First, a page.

'De-influencing' is all over social media, here's what you need to know about it

Influencing has a far longer history than we might think; from Josiah Wedgwood leveraging a royal seal of approval in advertising to Michael Jordan’s legendary endorsement of Nike sneakers.

In the modern age, however, influencers don’t need to be famous to have an impact.

Social media allows content creators to find an audience and speak to them like friends, recommending everything from video games to vaginal steaming. And the format clearly works, with the industry estimated to be worth over $15 billion.

But, 13 years since Zoella first joined YouTube, it seems the public are getting tired of being sold to.

De-influencing is the new trend aiming to curb the consumption caused by social media, racking up over 100million views on TikTok.

Both environmentalists and consumers jaded by constant hauls and ‘must-buys’ have had their say, talking about products that aren’t worth the money and suggesting ways we can cut down on mindless shopping.

What else am I missing? Things that social media convinced us are normal but aren’t. #overconsumption #impulsebuying #implusebuyer #deinfluencing #spendingproblems #creditcarddebt #overspendingmoney #overspender #influencedbytiktok #influenced

Multi-step skincare routines came under fire, along with viral products that didn’t match up to glowing reviews from big names.

The aim is to get users to think before they buy, given 44% of Gen Z and 26% of the overall population have been persuaded to buy something due to an influencer recommendation.

‘The overconsumption on this app is absolutely wild,’ explained TikToker Paige in one video. ‘I want you to know that if your life doesn’t look like the lives of the influencers on this app, it’s okay. There is absolutely nothing wrong with you.’

It’s a noble cause, particularly during the current cost of living crisis when budgets are tight. In terms of sustainability, it’s also far better for the environment to buy less and use up what you do buy.

Disclaimer! no judgment if you have or want these things! I think we can all just be more intentional in our consumption choices and making sure we genuinelyyy want something rather than being convinced by TikTok that we do! I have no problem with promoting things u truly love, and I do it myself (basic is legit the name) but 2023 is about all abt lowering the consumption game! #sustainableliving #sustainability #deinfluencing #consciousconsumerism #intentionalconsumption #amazonstorefront

Not all de-influencing is created equal, though.

Some creators have been criticised for using the term to monetise their channels, in what Refinery29’s Alexandra Koster called ‘toxic authenticity.’

It doesn’t take long to find self-titled de-influencers trashing trending items yet recommending various alternatives (and making a cut through affiliate links) in the same video. Arguably, this defeats the object, and is essentially influencing repackaged.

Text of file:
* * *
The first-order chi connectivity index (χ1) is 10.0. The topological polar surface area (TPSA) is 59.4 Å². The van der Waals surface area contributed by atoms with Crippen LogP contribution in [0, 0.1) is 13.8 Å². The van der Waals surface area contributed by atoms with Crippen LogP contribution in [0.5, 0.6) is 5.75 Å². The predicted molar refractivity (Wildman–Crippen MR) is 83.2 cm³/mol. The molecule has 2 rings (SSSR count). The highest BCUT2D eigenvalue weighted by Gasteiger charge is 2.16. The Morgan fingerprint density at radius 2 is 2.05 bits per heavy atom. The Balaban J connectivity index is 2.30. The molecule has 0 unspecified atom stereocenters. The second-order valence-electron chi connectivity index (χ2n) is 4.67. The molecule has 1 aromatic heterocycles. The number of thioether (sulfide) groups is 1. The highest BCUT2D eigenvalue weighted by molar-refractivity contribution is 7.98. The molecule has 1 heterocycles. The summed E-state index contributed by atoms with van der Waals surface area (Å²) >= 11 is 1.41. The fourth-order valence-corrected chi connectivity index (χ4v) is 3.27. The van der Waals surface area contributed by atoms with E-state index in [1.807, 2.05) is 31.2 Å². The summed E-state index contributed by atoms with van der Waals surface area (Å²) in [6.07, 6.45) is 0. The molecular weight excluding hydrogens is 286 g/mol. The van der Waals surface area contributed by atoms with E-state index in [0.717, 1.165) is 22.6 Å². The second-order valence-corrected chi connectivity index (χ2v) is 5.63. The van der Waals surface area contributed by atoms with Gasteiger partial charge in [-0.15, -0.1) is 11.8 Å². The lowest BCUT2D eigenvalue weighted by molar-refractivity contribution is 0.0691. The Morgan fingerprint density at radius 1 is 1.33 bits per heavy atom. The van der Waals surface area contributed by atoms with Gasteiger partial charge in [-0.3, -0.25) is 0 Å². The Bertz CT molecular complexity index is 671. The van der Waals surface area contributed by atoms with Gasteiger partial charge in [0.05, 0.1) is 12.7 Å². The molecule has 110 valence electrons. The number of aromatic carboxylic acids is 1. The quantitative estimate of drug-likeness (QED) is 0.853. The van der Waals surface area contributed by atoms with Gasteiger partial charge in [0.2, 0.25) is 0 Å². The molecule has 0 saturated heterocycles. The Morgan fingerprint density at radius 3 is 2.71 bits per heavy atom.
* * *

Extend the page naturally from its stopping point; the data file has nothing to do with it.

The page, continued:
Declutter your home & then learn to buy less. It will change your life #deinfluence #deinfluencing #deinfluencingmakeup #deinfluencingproducts #minimalism #minimalist #sustainabilitytiktok #imperfectsustainability #sustainablelifestyle #eco #ecofriendly deinfluence deinfluencing Skincare routine Make up routine

Regardless of the covert motivations behind de-influencing, it does represent a shift in societal perception. People are waking up to how much we spend and waste unconsciously, and how micro-trends fuel the cycle of overconsumption.

That said, it’ll take more than a few Insta reels to break the habit of a lifetime. Consumerism is so ingrained in our culture that people need to actively make efforts to avoid being sucked in.

If you’re looking to de-influence your life, these tips can help.

  • Never buy on a whim
    • If you see something you like or are tempted by a social media recommendation, put a pin in it. Take a day (or a week if it’s a big purchase) and see if you still want it after the initial ‘high’ has passed.
    • If you already have three water bottles, do you really need another one? Whenever you’re about to buy something, consider what you’ve already got. It’s likely you have a perfectly workable alternative, whether it’s a lipstick in a similar shade or yet another fast fashion dress.
    • Before you replace an item, look at how you could repair or repurpose it to avoid waste. Homeware can be customised with fabric or paint, while a tailor can make light work of rips and tears in clothes.
    • Influencer recommendations can be useful when looking for that holy grail item, but it’s your verdict that matters most. If you do buy something based on a social media endorsement, don’t beat yourself up about it. Instead, go through the pros and cons for your needs (including things like skin type and whether you’ll use it day-to-day) and have an audit of what you own. Get rid of anything that doesn’t work or has been left at the back of a drawer, keep what works, and hopefully your capsule collection will make you less susceptible to influencing.
    • Charity shops and sites like eBay and Vinted are great for when you want that hit of retail therapy but don’t want the guilt that comes with fast fashion. They have the added benefit of saving you money on buying new – plus you’ll never get caught in the same outfit as someone else.

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